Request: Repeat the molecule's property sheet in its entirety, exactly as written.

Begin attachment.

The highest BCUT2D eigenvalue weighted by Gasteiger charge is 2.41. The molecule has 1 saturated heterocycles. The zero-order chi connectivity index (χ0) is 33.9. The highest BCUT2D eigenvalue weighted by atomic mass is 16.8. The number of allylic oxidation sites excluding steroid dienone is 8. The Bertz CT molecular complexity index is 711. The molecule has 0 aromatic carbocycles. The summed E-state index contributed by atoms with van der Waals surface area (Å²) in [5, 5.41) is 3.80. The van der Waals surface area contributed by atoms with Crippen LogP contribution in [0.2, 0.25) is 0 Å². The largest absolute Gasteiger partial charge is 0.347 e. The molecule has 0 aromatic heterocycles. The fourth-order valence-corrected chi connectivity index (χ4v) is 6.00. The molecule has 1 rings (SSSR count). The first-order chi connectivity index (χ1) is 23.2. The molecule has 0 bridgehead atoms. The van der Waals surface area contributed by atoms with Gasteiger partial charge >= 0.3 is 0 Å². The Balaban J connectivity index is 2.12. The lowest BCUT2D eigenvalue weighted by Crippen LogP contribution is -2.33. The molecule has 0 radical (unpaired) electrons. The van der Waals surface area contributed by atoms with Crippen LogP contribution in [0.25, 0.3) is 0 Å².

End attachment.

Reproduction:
The highest BCUT2D eigenvalue weighted by Gasteiger charge is 2.41. The molecule has 1 saturated heterocycles. The zero-order chi connectivity index (χ0) is 33.9. The highest BCUT2D eigenvalue weighted by atomic mass is 16.8. The number of allylic oxidation sites excluding steroid dienone is 8. The Bertz CT molecular complexity index is 711. The molecule has 0 aromatic carbocycles. The summed E-state index contributed by atoms with van der Waals surface area (Å²) in [5, 5.41) is 3.80. The van der Waals surface area contributed by atoms with Crippen LogP contribution in [0.2, 0.25) is 0 Å². The largest absolute Gasteiger partial charge is 0.347 e. The molecule has 0 aromatic heterocycles. The fourth-order valence-corrected chi connectivity index (χ4v) is 6.00. The molecule has 1 rings (SSSR count). The first-order chi connectivity index (χ1) is 23.2. The molecule has 0 bridgehead atoms. The van der Waals surface area contributed by atoms with Gasteiger partial charge >= 0.3 is 0 Å². The Balaban J connectivity index is 2.12. The lowest BCUT2D eigenvalue weighted by Crippen LogP contribution is -2.33. The molecule has 0 radical (unpaired) electrons. The van der Waals surface area contributed by atoms with Crippen LogP contribution in [0.25, 0.3) is 0 Å².